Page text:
I recently had the pleasure of speaking with Cole Lavalais about Summer of the Cicada, why she’s a huge fan of outlining, and the importance of dedicated communities for black writers.
Read the interview here: Deesha Interviews Cole
From the Evanston Public Library Blog:
Amina Gautier writes short stories, and her short story collections win awards. It’s about that simple. Back in 2011, for instance, her debut collectionAt-Risk earned the Flannery O’Connor Award and the First Horizon Award among other honors, and her 2014 follow-upNow We Will Be Happy won the Praire Schooner Book Prize. This past February Gautier continued the trend with The Loss of All Lost Things – a gripping collection of fifteen stories that explores the unpredictable ways in which characters deal with the loss of their loved ones, careers, reputations, and hometowns. Not only did her third collection win the Elixir Press Award in Fiction, but Gautier was also included on Newcity’s 2016 Lit 50 list and is set to receive the Chicago Public Library’s 21st Century Award in October. Back on May 9, Gautier visited EPL to read fromThe Loss of All Lost Things as part of the 2016 Evanston Literary Festival, but if you missed her that night, have no fear. You can catch her this Saturday, June 11 at the Printer’s Row Lit Fest, and what’s more, we recently spoke with her via email about her love of the short story form, her creative process, and the challenges of writing intimately about loss.
Read the interview here: An Interview with Amina Gautier
In Cole Lavalais’ debut novel Summer of the Cicadas, Viola “Vi” Moon hopes to leave her experience at a mental health facility behind when she enrolls in a small black college in the south, but the stability she hoped she’d gain fractures more quickly than she anticipated. Vi thinks the best way to regain her sanity is to begin a relationship with Perry, the only son of a black, Southern elite family. When Vi struggles to find her place in school and with Perry, she launches an obsessive search for the father she can’t fully remember or completely forget.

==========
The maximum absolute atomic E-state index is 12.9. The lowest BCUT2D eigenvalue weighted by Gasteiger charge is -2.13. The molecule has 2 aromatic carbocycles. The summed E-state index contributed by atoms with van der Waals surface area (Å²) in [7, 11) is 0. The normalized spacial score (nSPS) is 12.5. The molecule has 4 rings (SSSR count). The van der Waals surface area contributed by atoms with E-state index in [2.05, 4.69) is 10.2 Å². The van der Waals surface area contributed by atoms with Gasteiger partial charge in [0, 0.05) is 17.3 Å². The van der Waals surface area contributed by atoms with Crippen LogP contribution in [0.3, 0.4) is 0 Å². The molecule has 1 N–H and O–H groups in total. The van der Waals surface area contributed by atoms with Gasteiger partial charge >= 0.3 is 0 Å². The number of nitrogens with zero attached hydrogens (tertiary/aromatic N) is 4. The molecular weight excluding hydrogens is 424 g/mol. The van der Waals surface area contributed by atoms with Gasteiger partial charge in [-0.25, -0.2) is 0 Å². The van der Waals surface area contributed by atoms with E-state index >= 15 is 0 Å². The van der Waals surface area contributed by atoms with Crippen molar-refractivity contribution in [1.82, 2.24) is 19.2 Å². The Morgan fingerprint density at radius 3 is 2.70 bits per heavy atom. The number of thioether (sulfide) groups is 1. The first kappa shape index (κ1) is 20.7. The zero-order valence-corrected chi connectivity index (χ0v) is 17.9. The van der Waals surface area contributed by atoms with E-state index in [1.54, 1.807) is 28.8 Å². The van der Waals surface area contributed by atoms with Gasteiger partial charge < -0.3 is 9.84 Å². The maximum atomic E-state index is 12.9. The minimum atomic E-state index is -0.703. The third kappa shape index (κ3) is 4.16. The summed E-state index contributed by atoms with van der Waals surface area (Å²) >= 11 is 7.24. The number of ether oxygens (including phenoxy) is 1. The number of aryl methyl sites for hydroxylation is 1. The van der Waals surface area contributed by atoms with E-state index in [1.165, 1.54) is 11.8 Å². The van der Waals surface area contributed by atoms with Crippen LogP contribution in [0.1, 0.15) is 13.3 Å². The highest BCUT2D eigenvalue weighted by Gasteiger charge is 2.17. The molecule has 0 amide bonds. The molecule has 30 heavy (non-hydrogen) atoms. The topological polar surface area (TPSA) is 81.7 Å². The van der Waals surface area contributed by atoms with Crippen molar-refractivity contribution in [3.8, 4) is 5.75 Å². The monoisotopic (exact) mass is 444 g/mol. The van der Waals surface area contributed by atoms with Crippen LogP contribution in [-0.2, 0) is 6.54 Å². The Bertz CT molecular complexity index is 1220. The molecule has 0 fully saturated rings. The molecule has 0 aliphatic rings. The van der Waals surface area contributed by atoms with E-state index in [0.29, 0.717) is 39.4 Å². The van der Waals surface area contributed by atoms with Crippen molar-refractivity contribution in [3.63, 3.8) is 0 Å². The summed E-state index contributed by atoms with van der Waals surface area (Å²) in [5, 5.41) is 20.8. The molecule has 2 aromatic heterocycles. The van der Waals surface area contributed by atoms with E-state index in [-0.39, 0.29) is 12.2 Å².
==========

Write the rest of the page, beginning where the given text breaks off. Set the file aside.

Summer of the Cicadas is a striking debut that challenges the reader to figure out what is real, what is true, and what is now. Lavalais turns the idea of legacy upside when characters are confronted with inheriting family secrets, mental illness, respectability politics, and deception. Who or what haunts us as we try to find ourselves, stuck with family names and histories we didn’t choose? How much of our histories should we hold on to as we prepare for our futures? In a telephone interview, Lavalais talked with me about the stigma of mental illness, diversity issues in publishing, and how black women writers can support each other.
READ THE FULL INTERVIEW HERE: Cole Lavalais on THE TOAST
FROM SMOKE LONG QUARTERLY
Smoke and Mirrors: An Interview with Dennis Norris II
Your story, “Daddy’s Boy,” devastated me when I first read it, flooded me with discomfort. I had to step away and think about it, come back to it and read it again and then sort through competing emotions: admiration, disgust, sympathy. What sort of effect were you hoping to achieve with this story?
Well first, thank you so much for saying that, and for your kind words regarding “Daddy’s Boy.” This is a really satisfying question to consider because it tells me that as a reader this story asked you to work to receive it. Which is exactly the effect I’m hoping to achieve with everything I write. When I’m reading, the stories and novels that impact me the most allow me to work in partnership with the writer–in a very intimate way–and in that relationship, our combined efforts make the reading experience worthwhile. I hope a reader will return to my work, will need to do so, and will find something new, or deeper, or more challenging with each read, the same way that I do with the stories and novels that I hold most dear. But that means I have to do my part and deliver that story, which as I’m sure you know, is really hard to do.
Read the rest of the interview here: Rion Interviews Dennis